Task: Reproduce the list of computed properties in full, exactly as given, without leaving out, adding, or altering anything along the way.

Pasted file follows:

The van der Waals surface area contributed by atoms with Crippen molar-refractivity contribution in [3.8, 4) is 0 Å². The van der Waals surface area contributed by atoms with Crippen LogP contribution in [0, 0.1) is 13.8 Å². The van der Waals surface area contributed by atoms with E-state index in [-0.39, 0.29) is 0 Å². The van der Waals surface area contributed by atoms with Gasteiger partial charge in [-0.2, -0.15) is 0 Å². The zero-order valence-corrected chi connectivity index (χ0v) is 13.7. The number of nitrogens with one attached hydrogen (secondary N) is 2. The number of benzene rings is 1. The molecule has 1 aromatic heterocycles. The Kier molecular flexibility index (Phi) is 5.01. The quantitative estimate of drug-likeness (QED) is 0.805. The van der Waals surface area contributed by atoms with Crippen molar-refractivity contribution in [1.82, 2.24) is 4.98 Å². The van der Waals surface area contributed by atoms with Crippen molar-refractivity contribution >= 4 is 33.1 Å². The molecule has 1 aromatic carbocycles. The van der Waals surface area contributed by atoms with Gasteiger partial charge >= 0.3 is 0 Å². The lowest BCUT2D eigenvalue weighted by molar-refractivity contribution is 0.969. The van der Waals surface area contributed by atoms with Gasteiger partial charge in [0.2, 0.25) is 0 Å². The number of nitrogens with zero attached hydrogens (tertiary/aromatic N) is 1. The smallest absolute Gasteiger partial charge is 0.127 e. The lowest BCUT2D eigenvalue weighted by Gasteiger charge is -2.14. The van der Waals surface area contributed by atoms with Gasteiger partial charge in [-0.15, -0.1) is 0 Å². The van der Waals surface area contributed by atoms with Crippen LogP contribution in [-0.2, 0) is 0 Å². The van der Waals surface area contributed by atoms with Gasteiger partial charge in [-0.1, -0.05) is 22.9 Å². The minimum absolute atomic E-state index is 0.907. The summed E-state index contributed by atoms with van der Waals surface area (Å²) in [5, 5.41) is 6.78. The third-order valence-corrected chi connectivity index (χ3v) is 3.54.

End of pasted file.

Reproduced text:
The van der Waals surface area contributed by atoms with Crippen molar-refractivity contribution in [3.8, 4) is 0 Å². The van der Waals surface area contributed by atoms with Crippen LogP contribution in [0, 0.1) is 13.8 Å². The van der Waals surface area contributed by atoms with E-state index in [-0.39, 0.29) is 0 Å². The van der Waals surface area contributed by atoms with Gasteiger partial charge in [-0.2, -0.15) is 0 Å². The zero-order valence-corrected chi connectivity index (χ0v) is 13.7. The number of nitrogens with one attached hydrogen (secondary N) is 2. The number of benzene rings is 1. The molecule has 1 aromatic heterocycles. The Kier molecular flexibility index (Phi) is 5.01. The quantitative estimate of drug-likeness (QED) is 0.805. The van der Waals surface area contributed by atoms with Crippen molar-refractivity contribution in [1.82, 2.24) is 4.98 Å². The van der Waals surface area contributed by atoms with Crippen molar-refractivity contribution >= 4 is 33.1 Å². The molecule has 1 aromatic carbocycles. The van der Waals surface area contributed by atoms with Gasteiger partial charge >= 0.3 is 0 Å². The lowest BCUT2D eigenvalue weighted by molar-refractivity contribution is 0.969. The van der Waals surface area contributed by atoms with Gasteiger partial charge in [0.2, 0.25) is 0 Å². The number of nitrogens with zero attached hydrogens (tertiary/aromatic N) is 1. The smallest absolute Gasteiger partial charge is 0.127 e. The lowest BCUT2D eigenvalue weighted by Gasteiger charge is -2.14. The van der Waals surface area contributed by atoms with Gasteiger partial charge in [-0.15, -0.1) is 0 Å². The van der Waals surface area contributed by atoms with Crippen LogP contribution in [-0.2, 0) is 0 Å². The van der Waals surface area contributed by atoms with Gasteiger partial charge in [-0.1, -0.05) is 22.9 Å². The minimum absolute atomic E-state index is 0.907. The summed E-state index contributed by atoms with van der Waals surface area (Å²) in [5, 5.41) is 6.78. The third-order valence-corrected chi connectivity index (χ3v) is 3.54.